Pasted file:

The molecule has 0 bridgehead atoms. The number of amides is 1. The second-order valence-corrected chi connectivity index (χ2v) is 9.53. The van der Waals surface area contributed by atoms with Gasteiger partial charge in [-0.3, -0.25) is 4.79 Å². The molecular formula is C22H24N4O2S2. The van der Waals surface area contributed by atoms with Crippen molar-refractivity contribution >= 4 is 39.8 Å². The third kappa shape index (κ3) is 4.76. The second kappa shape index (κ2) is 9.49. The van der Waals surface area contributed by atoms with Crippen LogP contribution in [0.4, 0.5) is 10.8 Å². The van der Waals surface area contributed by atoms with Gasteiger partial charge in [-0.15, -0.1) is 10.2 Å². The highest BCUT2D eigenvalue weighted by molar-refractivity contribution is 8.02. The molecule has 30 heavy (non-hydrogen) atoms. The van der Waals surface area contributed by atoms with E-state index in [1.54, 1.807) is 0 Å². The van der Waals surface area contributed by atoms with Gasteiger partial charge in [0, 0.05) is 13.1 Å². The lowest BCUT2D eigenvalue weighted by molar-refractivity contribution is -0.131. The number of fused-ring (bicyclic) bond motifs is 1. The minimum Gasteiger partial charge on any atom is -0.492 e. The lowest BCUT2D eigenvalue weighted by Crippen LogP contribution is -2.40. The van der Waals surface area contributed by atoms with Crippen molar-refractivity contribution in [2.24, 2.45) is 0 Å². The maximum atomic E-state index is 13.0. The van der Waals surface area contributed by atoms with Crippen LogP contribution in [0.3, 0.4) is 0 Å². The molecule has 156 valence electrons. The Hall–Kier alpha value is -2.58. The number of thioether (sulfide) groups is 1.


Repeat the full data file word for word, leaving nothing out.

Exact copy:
The molecule has 0 bridgehead atoms. The number of amides is 1. The second-order valence-corrected chi connectivity index (χ2v) is 9.53. The van der Waals surface area contributed by atoms with Gasteiger partial charge in [-0.3, -0.25) is 4.79 Å². The molecular formula is C22H24N4O2S2. The van der Waals surface area contributed by atoms with Crippen molar-refractivity contribution >= 4 is 39.8 Å². The third kappa shape index (κ3) is 4.76. The second kappa shape index (κ2) is 9.49. The van der Waals surface area contributed by atoms with Crippen LogP contribution in [0.4, 0.5) is 10.8 Å². The van der Waals surface area contributed by atoms with Gasteiger partial charge in [-0.15, -0.1) is 10.2 Å². The highest BCUT2D eigenvalue weighted by molar-refractivity contribution is 8.02. The molecule has 30 heavy (non-hydrogen) atoms. The van der Waals surface area contributed by atoms with E-state index in [1.54, 1.807) is 0 Å². The van der Waals surface area contributed by atoms with Gasteiger partial charge in [0, 0.05) is 13.1 Å². The lowest BCUT2D eigenvalue weighted by molar-refractivity contribution is -0.131. The number of fused-ring (bicyclic) bond motifs is 1. The minimum Gasteiger partial charge on any atom is -0.492 e. The lowest BCUT2D eigenvalue weighted by Crippen LogP contribution is -2.40. The van der Waals surface area contributed by atoms with Crippen molar-refractivity contribution in [2.24, 2.45) is 0 Å². The maximum atomic E-state index is 13.0. The van der Waals surface area contributed by atoms with Crippen LogP contribution in [0.3, 0.4) is 0 Å². The molecule has 156 valence electrons. The Hall–Kier alpha value is -2.58. The number of thioether (sulfide) groups is 1.